With Richard, Amy and Guy and the dogs in Handsworth Park
It was near shirtsleeve weather. Not right for Christmas yet my cocoon remained, and with it the old magic. Now I like a sip of two of malt whisky, then some fizzy white wine - Cava or even Champagne with the main meal, turkey, goose fat roast spuds, roast pork with crackling, sprouts, parsnips, bread sauce, apple sauce, stuffing, sausages wrapped in bacon, crackers with silly jokes, party poppers, a jug of steaming gravy. In the room next door is a tall tree covered in lights and decorations surrounded with present still being wrapped in the early hours. No telly. No radio. Just eating and talking, me responsible for topping people’s glasses. So I wonder how it will be next year? Perhaps we’ll be a four generation family. Amy’s tummy’s too large for her to pull up to the table. ...After a while having benefited from all the work done by Linda I collect plates - putting down the gravy ones for the dogs to lick, careful to remove the bones. I start on washing up. Then I’m sitting again waiting for the room lights to go off and the Christmas pudding to be drenched in brandy and set alight - blue flames in semi-darkness. The pudding rich with dried fruit and walnuts, made a year ago, has been steeped a fortnight in brandy. Now it comes with helpings of advocaat, brandy butter, amaretto cream and brandy cream mingling in our bowls.
We sit around replete some having tea and coffee, even some Bailey’s and more brandy in globe glasses and cigarettes for those who smoke. Poor Amy being pregnant is teetotal and non-smoking for the duration - and so can drive Guy her husband home later.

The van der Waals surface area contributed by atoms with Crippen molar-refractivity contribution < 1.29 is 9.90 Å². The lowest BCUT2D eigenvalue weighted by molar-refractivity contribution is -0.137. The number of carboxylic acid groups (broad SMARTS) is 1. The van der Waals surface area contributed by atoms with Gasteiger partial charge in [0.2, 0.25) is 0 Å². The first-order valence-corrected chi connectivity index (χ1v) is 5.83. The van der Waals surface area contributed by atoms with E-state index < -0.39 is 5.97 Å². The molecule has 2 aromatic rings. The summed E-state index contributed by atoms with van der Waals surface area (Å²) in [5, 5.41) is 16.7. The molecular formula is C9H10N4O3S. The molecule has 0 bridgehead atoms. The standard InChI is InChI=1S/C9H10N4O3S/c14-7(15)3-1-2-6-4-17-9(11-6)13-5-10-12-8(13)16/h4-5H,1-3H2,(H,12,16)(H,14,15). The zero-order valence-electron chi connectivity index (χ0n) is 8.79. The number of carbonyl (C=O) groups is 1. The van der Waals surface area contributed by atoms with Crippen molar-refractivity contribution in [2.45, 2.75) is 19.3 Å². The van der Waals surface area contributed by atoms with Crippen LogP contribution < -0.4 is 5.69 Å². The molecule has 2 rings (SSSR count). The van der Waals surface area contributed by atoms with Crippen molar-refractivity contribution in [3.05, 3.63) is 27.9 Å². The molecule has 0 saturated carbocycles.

So next door where there’s a log fire burning a mix of wood and smokeless coal. In this weather it’s rather too warm in there. Present unwrapping begins…lots of simple inexpensive stuff - socks, handkerchiefs, long johns, but also chocolates, books and small gadgets, Phone calls to and from distant relatives, a skype to New Zealand where they’re just getting up on Boxing Day….
I hope the dog stops getting those cysts. it really messes up a good walk. I guess I could carry Oscar. I’d have to as round here few taxi-drivers will carry a dog as, being Muslim - the driver that is - a dog will make their cab seriously unclean, as well as leaving hairs on the upholstery. I’ve little time for fear of dogs having lived with them all my life. It was Konrad Lorenz who said it was so cruel they live such short lives compared to us. Have you come across his book? King Solomon’s Ring. A ring that gave Solomon the same talent as Dr Doolittle. I read that as a child, passed on by Jack. Little illustrations in the margins. Not just dogs but geese and jackdaws - my favourite bird. Lorenz didn’t get to speak a different language but he did see how sound and movement and other behaviours in animals communicated meanings easily missed.
Jackdaws 'The Perennial Retainers'
A page from King Solomon's Ring
I appreciate the advice on pipes, and tobacco for them. Perhaps I’ll try one of those pipes in the picture - two of them still unused; part of J’s reserves at the time of his death. I’ve been putting roofing felt on the veranda I’ve added to my allotment shed, painting black treacle to stick it on the plywood. I had to clamber on the shed roof to get at some of the surface to be prepared. It’s then I think of daft accidents “He broke his neck falling off the roof of his shed” Do I want that in the Christmas memories of my descendants? So extra careful. That said Lin and kids would get a hell of a good pay-off in accident insurance. No i’m enjoying life too much to be so altruistic and it would be such an idiotic accident the assessor would get suspicious. I take your point about trying out a pipe under the veranda.